|UNITED STATES OF AMERICA,
Plaintiff - Appellee,
WILLIAM ARTHUR EVANS and MAGDA GUZMAN EVANS,
Defendants - Appellants.
The parties are familiar with the underlying facts, and we repeat them only to the extent necessary. Defendants ran a sponsoring organization, Children of the Future, Inc. ("COTFI"), which contracted with the Utah State Office of Education ("USOE") to carry out the Child and Adult Care Food Program under the National School Lunch Act. As a sponsoring organization, COTFI recruited day care providers, who in turn provided meals to underprivileged children. USOE received funds from the federal government and dispensed them to the sponsors based on the number of children being fed. In addition to receiving money to reimburse the providers, sponsors received funds to cover overhead and other administrative costs. Sponsors were generally responsible for recruiting and training providers, securing health and fire inspections of provider homes, collecting monthly meal claim forms for submission to USOE, and disbursing payment to the providers. Sponsors received training in the administrative and record keeping functions, but, in general, they were subjected to little direct oversight by the state because of insufficient staff. The defendants in this case were also relatively free from supervision because their records appeared to be in order.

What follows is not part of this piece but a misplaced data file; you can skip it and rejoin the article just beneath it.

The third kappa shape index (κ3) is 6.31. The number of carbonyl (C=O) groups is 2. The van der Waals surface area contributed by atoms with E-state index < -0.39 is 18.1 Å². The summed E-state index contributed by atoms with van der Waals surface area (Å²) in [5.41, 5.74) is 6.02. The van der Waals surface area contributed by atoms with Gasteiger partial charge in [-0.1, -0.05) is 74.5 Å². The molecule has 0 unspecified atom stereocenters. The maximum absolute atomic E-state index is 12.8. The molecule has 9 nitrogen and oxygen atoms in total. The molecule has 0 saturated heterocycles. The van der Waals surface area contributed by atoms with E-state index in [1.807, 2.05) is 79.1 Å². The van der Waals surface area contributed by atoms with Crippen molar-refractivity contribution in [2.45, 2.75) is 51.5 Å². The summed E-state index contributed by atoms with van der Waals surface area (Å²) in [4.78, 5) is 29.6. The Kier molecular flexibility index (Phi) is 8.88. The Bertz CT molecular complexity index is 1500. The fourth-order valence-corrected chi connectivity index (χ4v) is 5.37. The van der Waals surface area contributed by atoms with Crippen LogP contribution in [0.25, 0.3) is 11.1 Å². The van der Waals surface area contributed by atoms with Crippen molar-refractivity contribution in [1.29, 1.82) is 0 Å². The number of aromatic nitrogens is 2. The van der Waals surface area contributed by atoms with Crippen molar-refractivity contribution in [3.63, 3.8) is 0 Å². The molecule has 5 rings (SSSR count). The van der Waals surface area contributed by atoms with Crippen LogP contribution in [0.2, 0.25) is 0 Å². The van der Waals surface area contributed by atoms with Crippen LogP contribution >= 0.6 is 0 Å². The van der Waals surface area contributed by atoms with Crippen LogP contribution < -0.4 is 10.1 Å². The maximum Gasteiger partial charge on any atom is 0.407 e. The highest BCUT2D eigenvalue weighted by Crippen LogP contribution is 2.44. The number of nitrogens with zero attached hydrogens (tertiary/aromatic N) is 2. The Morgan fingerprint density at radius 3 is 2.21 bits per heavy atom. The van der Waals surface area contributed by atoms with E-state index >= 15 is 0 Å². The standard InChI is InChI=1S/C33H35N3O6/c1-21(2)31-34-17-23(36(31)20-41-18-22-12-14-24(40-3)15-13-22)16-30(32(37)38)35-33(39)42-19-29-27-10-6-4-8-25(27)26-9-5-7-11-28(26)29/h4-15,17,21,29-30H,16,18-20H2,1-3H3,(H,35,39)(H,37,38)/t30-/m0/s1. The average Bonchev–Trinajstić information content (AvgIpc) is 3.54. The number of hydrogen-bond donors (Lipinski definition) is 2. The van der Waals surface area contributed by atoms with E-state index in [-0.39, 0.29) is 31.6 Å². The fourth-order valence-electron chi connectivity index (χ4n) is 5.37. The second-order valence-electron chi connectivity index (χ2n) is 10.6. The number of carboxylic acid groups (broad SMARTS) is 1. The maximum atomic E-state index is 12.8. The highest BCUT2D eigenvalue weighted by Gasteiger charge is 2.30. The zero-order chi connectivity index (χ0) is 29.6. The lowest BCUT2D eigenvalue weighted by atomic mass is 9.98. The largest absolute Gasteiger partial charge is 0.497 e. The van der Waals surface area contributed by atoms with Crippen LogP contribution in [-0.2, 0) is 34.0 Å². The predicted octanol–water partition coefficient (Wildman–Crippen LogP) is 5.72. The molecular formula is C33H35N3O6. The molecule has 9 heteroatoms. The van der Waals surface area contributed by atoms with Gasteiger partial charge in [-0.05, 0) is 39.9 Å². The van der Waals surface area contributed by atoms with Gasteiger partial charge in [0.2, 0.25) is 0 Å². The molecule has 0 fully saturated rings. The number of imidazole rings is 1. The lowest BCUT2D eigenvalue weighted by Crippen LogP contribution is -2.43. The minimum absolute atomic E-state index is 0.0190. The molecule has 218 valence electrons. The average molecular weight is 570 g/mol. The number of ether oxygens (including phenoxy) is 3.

Taking advantage of this lack of oversight, defendants submitted fraudulent paperwork to USOE; claimed reimbursement for meals not served or for providers no longer with the program; and listed incorrect addresses for providers, which secured government inspections of homes that were not provider homes. In addition, defendants demanded that some providers give them kickbacks from provider-reimbursement checks, allegedly to assist in obtaining a new office for COTFI.
As a result of these activities, and after hearing considerable evidence, the district court enhanced defendants' sentences for two reasons: because they knew or should have known that the victims of their crimes were vulnerable victims, and because they abused a position of trust. Defendants challenge the district court's application of the sentencing guidelines in enhancing their sentences. We review the district court's interpretation and application of the sentencing guidelines de novo and review the underlying factual determinations for clear error. United States v. Pappert, 112 F.3d 1073, 1078 (10th Cir. 1997).